The BBC published a wonderfully life-affirming piece yesterday: “Anglesey man’s autism helped by mountain hikes“.
I cannot add much to the article, and I am not any kind of expert in the field (read Simon Baron-Cohen’s studies for that) but I can appreciate the raw therapy of the mountain.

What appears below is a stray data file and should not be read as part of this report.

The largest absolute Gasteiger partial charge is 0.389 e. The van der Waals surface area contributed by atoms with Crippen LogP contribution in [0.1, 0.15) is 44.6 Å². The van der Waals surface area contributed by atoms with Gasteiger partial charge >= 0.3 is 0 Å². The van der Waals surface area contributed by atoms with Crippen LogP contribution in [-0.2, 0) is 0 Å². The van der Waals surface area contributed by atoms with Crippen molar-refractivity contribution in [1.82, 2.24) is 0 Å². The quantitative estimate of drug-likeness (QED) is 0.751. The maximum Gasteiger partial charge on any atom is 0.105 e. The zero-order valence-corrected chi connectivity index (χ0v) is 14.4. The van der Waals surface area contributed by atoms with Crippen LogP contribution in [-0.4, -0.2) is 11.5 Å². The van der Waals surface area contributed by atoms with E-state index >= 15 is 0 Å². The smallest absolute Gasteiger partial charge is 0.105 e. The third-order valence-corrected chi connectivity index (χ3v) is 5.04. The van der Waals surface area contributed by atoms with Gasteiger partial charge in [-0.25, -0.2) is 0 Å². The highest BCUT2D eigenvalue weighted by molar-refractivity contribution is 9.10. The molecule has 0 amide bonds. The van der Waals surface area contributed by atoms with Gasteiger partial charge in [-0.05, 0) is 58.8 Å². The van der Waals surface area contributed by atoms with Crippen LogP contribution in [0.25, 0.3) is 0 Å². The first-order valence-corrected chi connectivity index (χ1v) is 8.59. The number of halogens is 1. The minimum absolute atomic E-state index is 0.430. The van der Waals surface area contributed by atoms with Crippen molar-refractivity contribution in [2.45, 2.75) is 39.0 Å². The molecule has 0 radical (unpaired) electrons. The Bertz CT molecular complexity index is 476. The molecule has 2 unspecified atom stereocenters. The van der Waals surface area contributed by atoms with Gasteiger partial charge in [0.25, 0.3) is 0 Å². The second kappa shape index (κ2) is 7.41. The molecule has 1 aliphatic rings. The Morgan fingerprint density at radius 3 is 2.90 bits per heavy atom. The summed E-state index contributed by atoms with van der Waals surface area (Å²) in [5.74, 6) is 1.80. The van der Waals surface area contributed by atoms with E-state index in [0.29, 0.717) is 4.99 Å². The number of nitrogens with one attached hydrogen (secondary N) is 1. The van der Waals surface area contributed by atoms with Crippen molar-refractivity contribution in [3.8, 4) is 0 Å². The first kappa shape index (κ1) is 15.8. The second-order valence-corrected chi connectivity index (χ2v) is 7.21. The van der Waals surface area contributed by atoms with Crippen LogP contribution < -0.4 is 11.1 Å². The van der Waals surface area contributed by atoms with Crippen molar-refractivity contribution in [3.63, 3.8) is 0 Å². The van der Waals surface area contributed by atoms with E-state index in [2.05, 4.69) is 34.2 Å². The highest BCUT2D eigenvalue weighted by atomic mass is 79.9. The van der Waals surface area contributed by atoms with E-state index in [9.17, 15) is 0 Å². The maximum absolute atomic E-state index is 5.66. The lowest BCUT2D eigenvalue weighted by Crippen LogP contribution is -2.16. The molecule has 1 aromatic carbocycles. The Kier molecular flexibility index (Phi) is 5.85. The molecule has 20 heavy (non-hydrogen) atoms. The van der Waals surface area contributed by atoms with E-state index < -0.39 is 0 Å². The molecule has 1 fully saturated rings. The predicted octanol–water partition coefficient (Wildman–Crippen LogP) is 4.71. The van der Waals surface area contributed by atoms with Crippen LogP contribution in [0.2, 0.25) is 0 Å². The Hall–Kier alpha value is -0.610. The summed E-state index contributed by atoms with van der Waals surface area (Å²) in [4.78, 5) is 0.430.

In all the classical books on fellwalking a prominent theme is how wonderful it is to be alone. The crowds and noise and oppressive babble of voices and all those spoken and unspoken needs and expectations crowding in on a man are gone when he walks out alone on the ridge of a far peak. There it is man not against the mountain, which is timeless and undefeatable, but man alone being the best he can be and achieving. There are no critical chatterers, no cruel comparisons, no slowing him down to conform with a crowd, and no confinement in a dull, man-made world shaped and defined by other hands – it is just a man out of dinning society, in the natural state in a landscape carved by the greatest artist who man the mountain and the man. Yes, I understand.